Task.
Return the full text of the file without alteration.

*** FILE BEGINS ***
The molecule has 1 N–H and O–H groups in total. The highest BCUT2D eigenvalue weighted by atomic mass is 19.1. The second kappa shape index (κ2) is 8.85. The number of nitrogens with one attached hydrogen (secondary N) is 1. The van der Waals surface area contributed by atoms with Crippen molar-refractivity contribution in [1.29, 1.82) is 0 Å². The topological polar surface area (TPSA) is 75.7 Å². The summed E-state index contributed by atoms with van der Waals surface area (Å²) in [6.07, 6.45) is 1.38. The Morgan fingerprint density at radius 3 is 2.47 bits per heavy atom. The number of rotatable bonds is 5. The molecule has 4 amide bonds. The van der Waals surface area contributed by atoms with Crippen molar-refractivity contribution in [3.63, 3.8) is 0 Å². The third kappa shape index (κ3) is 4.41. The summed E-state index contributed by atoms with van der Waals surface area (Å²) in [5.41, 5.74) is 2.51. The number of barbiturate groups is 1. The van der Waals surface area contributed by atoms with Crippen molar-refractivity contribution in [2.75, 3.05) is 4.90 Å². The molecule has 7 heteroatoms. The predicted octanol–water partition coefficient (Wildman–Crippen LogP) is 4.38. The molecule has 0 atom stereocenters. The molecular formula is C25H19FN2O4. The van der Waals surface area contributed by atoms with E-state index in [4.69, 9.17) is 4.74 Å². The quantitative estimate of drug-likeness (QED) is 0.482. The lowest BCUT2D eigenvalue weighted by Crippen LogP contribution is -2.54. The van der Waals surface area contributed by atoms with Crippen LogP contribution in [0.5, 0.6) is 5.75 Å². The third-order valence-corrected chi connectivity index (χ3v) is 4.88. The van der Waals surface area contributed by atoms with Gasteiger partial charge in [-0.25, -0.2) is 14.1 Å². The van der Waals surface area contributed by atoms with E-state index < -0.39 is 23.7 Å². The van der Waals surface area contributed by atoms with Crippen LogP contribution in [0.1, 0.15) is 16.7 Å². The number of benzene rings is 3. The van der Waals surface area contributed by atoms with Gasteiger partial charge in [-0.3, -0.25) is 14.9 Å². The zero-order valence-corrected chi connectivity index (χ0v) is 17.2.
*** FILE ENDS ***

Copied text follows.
The molecule has 1 N–H and O–H groups in total. The highest BCUT2D eigenvalue weighted by atomic mass is 19.1. The second kappa shape index (κ2) is 8.85. The number of nitrogens with one attached hydrogen (secondary N) is 1. The van der Waals surface area contributed by atoms with Crippen molar-refractivity contribution in [1.29, 1.82) is 0 Å². The topological polar surface area (TPSA) is 75.7 Å². The summed E-state index contributed by atoms with van der Waals surface area (Å²) in [6.07, 6.45) is 1.38. The Morgan fingerprint density at radius 3 is 2.47 bits per heavy atom. The number of rotatable bonds is 5. The molecule has 4 amide bonds. The van der Waals surface area contributed by atoms with Crippen molar-refractivity contribution in [3.63, 3.8) is 0 Å². The third kappa shape index (κ3) is 4.41. The summed E-state index contributed by atoms with van der Waals surface area (Å²) in [5.41, 5.74) is 2.51. The number of barbiturate groups is 1. The van der Waals surface area contributed by atoms with Crippen molar-refractivity contribution in [2.75, 3.05) is 4.90 Å². The molecule has 7 heteroatoms. The predicted octanol–water partition coefficient (Wildman–Crippen LogP) is 4.38. The molecule has 0 atom stereocenters. The molecular formula is C25H19FN2O4. The van der Waals surface area contributed by atoms with E-state index in [4.69, 9.17) is 4.74 Å². The quantitative estimate of drug-likeness (QED) is 0.482. The lowest BCUT2D eigenvalue weighted by Crippen LogP contribution is -2.54. The van der Waals surface area contributed by atoms with Crippen LogP contribution in [0.5, 0.6) is 5.75 Å². The third-order valence-corrected chi connectivity index (χ3v) is 4.88. The van der Waals surface area contributed by atoms with Gasteiger partial charge in [-0.25, -0.2) is 14.1 Å². The van der Waals surface area contributed by atoms with E-state index < -0.39 is 23.7 Å². The van der Waals surface area contributed by atoms with Crippen LogP contribution in [0.1, 0.15) is 16.7 Å². The number of benzene rings is 3. The van der Waals surface area contributed by atoms with Gasteiger partial charge in [-0.3, -0.25) is 14.9 Å². The zero-order valence-corrected chi connectivity index (χ0v) is 17.2.